Nick Shaxson ■ Foreign exchange turmoil brings offshore centres into focus
Moves by the Swiss National Bank to remove the Swiss Franc’s currency peg to the Euro has prompted a new round of turmoil in global foreign exchange (FX) markets. We’ve already written about this from a tax justice perspective, but here’s something else.
Quite a few currency brokers have gone under in the latest storm, and several are under threat. Today’s Financial Times comments on this:
“it is the large number based in Cyprus and offshore that has thrown open a debate over one of the more shadowy areas of the City, which allows private individuals to use internet trading platforms to speculate on currency markets for slender stakes.”
This gets to the core of an issue we’ve written about at great length, for some years: the role that offshore tax havens or secrecy jurisdictions play in fostering financial instability.
Retail currency trading had grown from a tenth of the London market in 2008 to a fifth by 2010, and presumably more since then. And why are they offshore? It’s the lax financial regulation, of course!
“Yet the majority of these operators in the UK are not based in the country, instead operating in offshore locations where they can operate away from the scrutiny of the UK’s market regulator, the Financial Conduct Authority.”
Lax financial regulation is a hallmark of the offshore system. It’s part of the business model: create a libertarian, rules-free, tax-free, scrutiny-free environment, and the dodgy players will come. They – and the offshore jurisdiction taking a small fee from each player — will take the cream but heaping the risks onto everyone else involved.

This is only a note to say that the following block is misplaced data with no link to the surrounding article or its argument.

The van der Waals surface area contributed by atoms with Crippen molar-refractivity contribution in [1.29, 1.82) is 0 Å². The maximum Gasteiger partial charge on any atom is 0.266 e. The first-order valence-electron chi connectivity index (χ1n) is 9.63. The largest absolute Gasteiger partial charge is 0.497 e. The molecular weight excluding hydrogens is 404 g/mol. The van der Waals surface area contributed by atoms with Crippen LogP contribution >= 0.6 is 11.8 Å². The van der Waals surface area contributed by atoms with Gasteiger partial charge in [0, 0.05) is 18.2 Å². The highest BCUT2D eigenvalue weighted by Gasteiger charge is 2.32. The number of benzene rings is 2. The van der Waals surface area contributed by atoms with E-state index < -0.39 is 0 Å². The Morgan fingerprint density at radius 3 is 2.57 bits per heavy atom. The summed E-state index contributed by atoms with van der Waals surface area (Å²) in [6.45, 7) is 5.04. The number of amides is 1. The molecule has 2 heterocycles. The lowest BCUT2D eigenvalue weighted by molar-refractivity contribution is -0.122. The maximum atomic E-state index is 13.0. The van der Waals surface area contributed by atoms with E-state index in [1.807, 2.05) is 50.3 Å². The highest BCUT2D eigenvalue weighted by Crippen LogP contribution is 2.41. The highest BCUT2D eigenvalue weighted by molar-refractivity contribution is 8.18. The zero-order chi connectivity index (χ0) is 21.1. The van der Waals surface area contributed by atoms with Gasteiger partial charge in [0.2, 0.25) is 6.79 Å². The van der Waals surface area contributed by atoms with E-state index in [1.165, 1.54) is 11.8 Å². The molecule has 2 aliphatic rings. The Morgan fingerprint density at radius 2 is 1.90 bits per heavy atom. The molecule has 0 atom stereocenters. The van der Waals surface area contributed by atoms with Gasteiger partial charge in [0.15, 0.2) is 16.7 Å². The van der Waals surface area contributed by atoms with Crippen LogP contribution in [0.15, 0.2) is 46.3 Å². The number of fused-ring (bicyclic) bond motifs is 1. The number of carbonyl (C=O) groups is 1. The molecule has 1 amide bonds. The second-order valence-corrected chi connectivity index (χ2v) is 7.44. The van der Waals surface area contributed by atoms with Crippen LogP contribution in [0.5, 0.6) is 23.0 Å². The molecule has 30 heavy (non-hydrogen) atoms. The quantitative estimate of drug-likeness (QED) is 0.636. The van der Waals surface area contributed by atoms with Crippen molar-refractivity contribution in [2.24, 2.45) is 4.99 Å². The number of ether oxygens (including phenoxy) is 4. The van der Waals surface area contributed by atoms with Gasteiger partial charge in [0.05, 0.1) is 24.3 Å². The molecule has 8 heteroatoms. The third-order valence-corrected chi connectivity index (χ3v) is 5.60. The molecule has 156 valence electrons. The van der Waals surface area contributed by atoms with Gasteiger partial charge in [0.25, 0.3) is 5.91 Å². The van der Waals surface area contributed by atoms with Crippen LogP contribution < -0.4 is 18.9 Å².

Cyprus is fingered as particularly dodgy: according to the FT, of the 73 foreign-based forex trading firms operating in the UK, 54 are based in Cyprus.
The offshore players are generally the more aggressive, the more unscrupulous, the more undercapitalised and overleveraged, and generally the more dangerous. In the UK and Cyprus, for instance, trades can be made using as much as 100-200 times the amount deposited into an account to magnify their trading positions, as the FT explains it: it adds illegal cold-calling, and so on. All of this is corrupting the integrity of markets.
And this forex trouble is just one more example of the trend of offshore centres contributing to financial instability and high-rolling.
If you want more examples of how this works, get an eyeful of this lot, and the archived stories at the bottom.
Data havens: how to tackle the new digital race to the bottom
How to fight inequality: a chat with Ben Phillips
Online Conference: How to Pay for the Climate Transition
Women need real social protection that goes beyond the aspirational
New book provides practical solutions to make tax work to reduce poverty
$427bn lost to tax havens every year: landmark study reveals countries’ losses and worst offenders
The State of Tax Justice 2020
20 November 2020